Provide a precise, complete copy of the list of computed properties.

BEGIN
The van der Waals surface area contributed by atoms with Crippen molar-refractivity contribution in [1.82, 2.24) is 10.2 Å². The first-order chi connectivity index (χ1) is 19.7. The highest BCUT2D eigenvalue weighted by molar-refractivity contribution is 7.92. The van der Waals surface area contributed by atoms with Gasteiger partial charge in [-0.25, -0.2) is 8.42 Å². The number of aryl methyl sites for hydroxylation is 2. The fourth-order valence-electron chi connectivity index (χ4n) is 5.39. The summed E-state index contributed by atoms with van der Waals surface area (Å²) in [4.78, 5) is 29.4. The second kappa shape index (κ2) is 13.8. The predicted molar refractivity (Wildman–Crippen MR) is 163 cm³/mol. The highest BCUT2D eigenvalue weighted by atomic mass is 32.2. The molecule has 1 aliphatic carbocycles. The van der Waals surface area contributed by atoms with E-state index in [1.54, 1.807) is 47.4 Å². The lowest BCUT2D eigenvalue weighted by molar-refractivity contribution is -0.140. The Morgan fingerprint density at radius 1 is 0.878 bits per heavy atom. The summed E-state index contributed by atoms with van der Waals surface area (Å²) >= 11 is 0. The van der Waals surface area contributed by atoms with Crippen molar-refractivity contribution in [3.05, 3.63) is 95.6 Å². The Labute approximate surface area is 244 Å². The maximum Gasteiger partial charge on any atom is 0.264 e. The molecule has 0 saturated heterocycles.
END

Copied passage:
The van der Waals surface area contributed by atoms with Crippen molar-refractivity contribution in [1.82, 2.24) is 10.2 Å². The first-order chi connectivity index (χ1) is 19.7. The highest BCUT2D eigenvalue weighted by molar-refractivity contribution is 7.92. The van der Waals surface area contributed by atoms with Gasteiger partial charge in [-0.25, -0.2) is 8.42 Å². The number of aryl methyl sites for hydroxylation is 2. The fourth-order valence-electron chi connectivity index (χ4n) is 5.39. The summed E-state index contributed by atoms with van der Waals surface area (Å²) in [4.78, 5) is 29.4. The second kappa shape index (κ2) is 13.8. The predicted molar refractivity (Wildman–Crippen MR) is 163 cm³/mol. The highest BCUT2D eigenvalue weighted by atomic mass is 32.2. The molecule has 1 aliphatic carbocycles. The van der Waals surface area contributed by atoms with E-state index in [1.54, 1.807) is 47.4 Å². The lowest BCUT2D eigenvalue weighted by molar-refractivity contribution is -0.140. The Morgan fingerprint density at radius 1 is 0.878 bits per heavy atom. The summed E-state index contributed by atoms with van der Waals surface area (Å²) >= 11 is 0. The van der Waals surface area contributed by atoms with Crippen molar-refractivity contribution in [3.05, 3.63) is 95.6 Å². The Labute approximate surface area is 244 Å². The maximum Gasteiger partial charge on any atom is 0.264 e. The molecule has 0 saturated heterocycles.